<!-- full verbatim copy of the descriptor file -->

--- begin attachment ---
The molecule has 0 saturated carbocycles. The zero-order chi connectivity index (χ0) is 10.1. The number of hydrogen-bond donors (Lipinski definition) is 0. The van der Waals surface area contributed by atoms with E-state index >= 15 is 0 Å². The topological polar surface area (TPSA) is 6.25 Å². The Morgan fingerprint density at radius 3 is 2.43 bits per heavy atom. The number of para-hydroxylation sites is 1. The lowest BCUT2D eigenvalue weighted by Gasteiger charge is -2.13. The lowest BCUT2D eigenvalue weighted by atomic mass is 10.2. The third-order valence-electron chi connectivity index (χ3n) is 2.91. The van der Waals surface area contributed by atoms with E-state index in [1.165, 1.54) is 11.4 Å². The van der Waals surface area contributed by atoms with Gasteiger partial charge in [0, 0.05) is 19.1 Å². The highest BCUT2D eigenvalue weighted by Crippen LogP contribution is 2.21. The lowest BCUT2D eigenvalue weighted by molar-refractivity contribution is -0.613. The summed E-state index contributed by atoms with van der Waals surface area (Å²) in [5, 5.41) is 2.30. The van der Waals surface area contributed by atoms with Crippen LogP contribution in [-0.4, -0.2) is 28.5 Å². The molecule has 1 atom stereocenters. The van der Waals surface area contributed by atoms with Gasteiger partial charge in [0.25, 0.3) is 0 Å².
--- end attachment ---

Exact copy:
The molecule has 0 saturated carbocycles. The zero-order chi connectivity index (χ0) is 10.1. The number of hydrogen-bond donors (Lipinski definition) is 0. The van der Waals surface area contributed by atoms with E-state index >= 15 is 0 Å². The topological polar surface area (TPSA) is 6.25 Å². The Morgan fingerprint density at radius 3 is 2.43 bits per heavy atom. The number of para-hydroxylation sites is 1. The lowest BCUT2D eigenvalue weighted by Gasteiger charge is -2.13. The lowest BCUT2D eigenvalue weighted by atomic mass is 10.2. The third-order valence-electron chi connectivity index (χ3n) is 2.91. The van der Waals surface area contributed by atoms with E-state index in [1.165, 1.54) is 11.4 Å². The van der Waals surface area contributed by atoms with Gasteiger partial charge in [0, 0.05) is 19.1 Å². The highest BCUT2D eigenvalue weighted by Crippen LogP contribution is 2.21. The lowest BCUT2D eigenvalue weighted by molar-refractivity contribution is -0.613. The summed E-state index contributed by atoms with van der Waals surface area (Å²) in [5, 5.41) is 2.30. The van der Waals surface area contributed by atoms with Crippen LogP contribution in [-0.4, -0.2) is 28.5 Å². The molecule has 1 atom stereocenters. The van der Waals surface area contributed by atoms with Gasteiger partial charge in [0.25, 0.3) is 0 Å².